Godfather Part III (SE)B,B+
Paramount/1990/170/ANA 1.85

     Sixteen years after The Godfather Part II, Francis Ford Coppola returns to the material that established his place in the pantheon of director greats. The task of living up to the history of the first two Godfather epics is a flat faced mountain at the North Pole. Taken by itself, The Godfather Part III is okay, but in the company of its Godfather fellows, it never even gets a foot up the mountain.
    The memorable moments are few and far between. The attempt to link Godfather III stylistically to the first two films shows far too much strain. The enduring vision of the Godfather III has to be the silent scream of Michael Corleone. It is the one moment internal pain melts through the icy veneer the crime leader. It's a brilliant cinematic moment, worthy of the best of the Godfather films, but alas, it is but a moment in this third, mostly unmoving, even lugubrious vision of the crumbling empire of the Corleone family.

The Vatican takes center stage in the family portrait. ©Paramount

     Is there a sympathetic character in The Godfather Part III? Can you feel for the pain of Michael Corleone? Perhaps at the end of the movie it's possible, but it's too late by then. Let's look at the characters and their basis of reality. Vincent, the illegitimate child of Sonny Corleone: Hello, is the the guy Michael Corleone embraces after he bites the ear of mobster Joe Zaza in half. Vincent is so low class he makes Sonny Corleone appear like Presidential material. Whoops, that was supposed to be Michael. Michael himself is less dangerous, more cardboard, dried out, used up after years of crime calculations dominating his being. Connie Corleone, matronly, the chief sponsor of Vincent, is a non-entity. Mary Corleone is nothing more than a spoiled little rich girl. Joe Zaza is simply a cheap punk in Armani clothing and Don Altobello less cunning and more sneaky. The Corleone family lawyer is nothing more than an anonymous suit. Kay is Kay, cold as Michael in her own way. Even the peripheral characters, the corrupt Cardinal, the chi-chi reporter. I would venture to say the most sympathetic character is the ancient wheelchair-bound Don Tommasino, and he's merely an unimportant but loyal cog. 
     With the script for The Godfather Part III, writer/director Coppola tries hard to up the ante from the previous two films. This time out Michael Corleone really will succeed in moving the Corleone family totally legitimate. In fact, big business gets equated with the same underhanded dealings as the mob. Politics of the highest order, for Coppola, involves the Vatican and Borgia plots of ascension tied to paramount financial concerns. Mafia machinations are less sophisticated and the Corleone family seems nothing more than a shell of the past. Once again the Corleone seat of power is New York, Michael has a new haircut and his big moment is addressing stockholders in a corporate takeover, receiving the Vatican Order of San Sebastian, and doling out the loot to the boys in the silk suits.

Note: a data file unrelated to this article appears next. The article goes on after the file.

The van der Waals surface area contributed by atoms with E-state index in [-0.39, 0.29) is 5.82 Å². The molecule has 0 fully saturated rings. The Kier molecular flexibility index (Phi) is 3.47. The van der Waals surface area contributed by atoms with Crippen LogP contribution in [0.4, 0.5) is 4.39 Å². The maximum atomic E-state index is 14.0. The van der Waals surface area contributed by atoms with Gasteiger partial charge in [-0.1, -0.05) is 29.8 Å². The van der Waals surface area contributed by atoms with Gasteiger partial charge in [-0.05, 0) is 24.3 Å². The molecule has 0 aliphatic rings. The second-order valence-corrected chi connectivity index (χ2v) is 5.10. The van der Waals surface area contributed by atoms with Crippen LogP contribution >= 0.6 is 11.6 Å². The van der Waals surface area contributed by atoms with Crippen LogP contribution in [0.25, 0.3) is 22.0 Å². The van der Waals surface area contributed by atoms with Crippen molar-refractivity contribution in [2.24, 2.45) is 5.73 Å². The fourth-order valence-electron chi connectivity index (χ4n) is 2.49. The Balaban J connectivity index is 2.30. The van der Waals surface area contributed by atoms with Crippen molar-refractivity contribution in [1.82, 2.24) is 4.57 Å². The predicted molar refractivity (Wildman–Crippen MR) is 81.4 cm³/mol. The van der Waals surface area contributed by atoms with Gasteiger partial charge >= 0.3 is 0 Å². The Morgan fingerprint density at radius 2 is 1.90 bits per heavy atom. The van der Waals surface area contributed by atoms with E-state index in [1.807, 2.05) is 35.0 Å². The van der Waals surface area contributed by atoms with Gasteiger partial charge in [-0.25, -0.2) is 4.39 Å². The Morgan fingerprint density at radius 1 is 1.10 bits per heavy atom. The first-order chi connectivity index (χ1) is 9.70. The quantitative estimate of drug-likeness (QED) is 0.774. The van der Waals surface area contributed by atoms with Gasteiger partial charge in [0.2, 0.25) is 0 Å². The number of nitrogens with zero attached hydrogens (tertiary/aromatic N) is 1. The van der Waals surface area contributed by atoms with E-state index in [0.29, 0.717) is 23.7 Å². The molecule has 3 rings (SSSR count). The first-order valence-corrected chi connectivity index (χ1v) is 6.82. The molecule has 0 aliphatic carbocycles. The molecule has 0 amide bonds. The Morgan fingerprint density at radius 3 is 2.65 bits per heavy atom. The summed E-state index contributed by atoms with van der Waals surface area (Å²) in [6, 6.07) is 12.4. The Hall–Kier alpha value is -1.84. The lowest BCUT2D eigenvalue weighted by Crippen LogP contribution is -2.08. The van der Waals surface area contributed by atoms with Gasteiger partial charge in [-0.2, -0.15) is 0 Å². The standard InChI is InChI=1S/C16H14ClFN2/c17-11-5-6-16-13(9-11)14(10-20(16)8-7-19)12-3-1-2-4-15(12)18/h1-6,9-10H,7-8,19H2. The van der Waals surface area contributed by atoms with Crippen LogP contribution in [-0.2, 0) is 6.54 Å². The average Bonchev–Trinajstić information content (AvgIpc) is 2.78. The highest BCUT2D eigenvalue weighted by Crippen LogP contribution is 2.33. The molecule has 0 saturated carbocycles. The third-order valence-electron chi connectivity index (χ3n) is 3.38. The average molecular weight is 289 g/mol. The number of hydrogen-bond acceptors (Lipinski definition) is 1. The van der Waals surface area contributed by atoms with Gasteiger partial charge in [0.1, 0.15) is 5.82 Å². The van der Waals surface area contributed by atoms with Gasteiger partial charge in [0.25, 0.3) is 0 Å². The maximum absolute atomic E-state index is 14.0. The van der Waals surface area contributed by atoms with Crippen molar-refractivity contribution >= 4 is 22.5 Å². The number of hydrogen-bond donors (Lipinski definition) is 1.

Family conflicts again take front stage. Michael desperately wants a relationship with his family. His son, to Michael's disappointment, wants to be an opera singer. There's a painful romance between Corleone cousins to endure. Evening the party is nothing more than a sad comment on festivities of the past films. Coppola actually directs a couple of notches above the level of his script. All the production details are excellent as is the continuing cinematography of Gordon Willis, but nothing can overcome the shortcomings of the story telling. The party takes place at Corleone's apartment to celebrate the occasion of his receiving Papal Honors. As in the other Godfather films, while the party unfolds, behind closed doors, other actions take place. 
      Al Pacino once again assays Michael Corleone. His vocal delivery, a scratched whisper, is reminiscent of Brando as Veto Corleone. Pacino is excellent as Michael, but fails to overcome the chains of the script. Andy Garcia plays Vincent with a leer and a swagger ripe enough to fertilize a farm. Sofia Coppola actually plays Mary as scripted, shallow, awkward and innocent. Eli Wallach lays on the accent a bit too thick as Don Altobello. 
     The look and feel of The Godfather Part III DVD is consistent with the overall quality of the three films. Again, grain is delivered in tight patterns. Shadow detail is somewhat flatter, a reflection of a less interesting lighting scheme. Blacks are good, but feel somewhat less lustrous in this DVD. The Papal colors get good exposure. When the blood flows, it's intensely saturated.  The images appear true to the original material. Focus is consistently good. Dolby Digital Surround sound is most aggressive in the casino penthouse sequence. The operatic passages are clean and powerfully recorded.  
    Once again, Coppola provides audio commentary to accompany the images in the special edition. Many of his artistic choices are made clear. Still, it is the final three hours of the amazing task of recording commentary for the Godfather Collection. It's a lot of talking. It is a privilege to have the views of Francis Ford Coppola recorded on these commentaries. It's Coppola's gift to movie lovers and movie historians. I like the irony that Coppola wanted to call the film The Death of Michael Corleone but was coerced by the studio to sticking to the Roman numeral scheme. 




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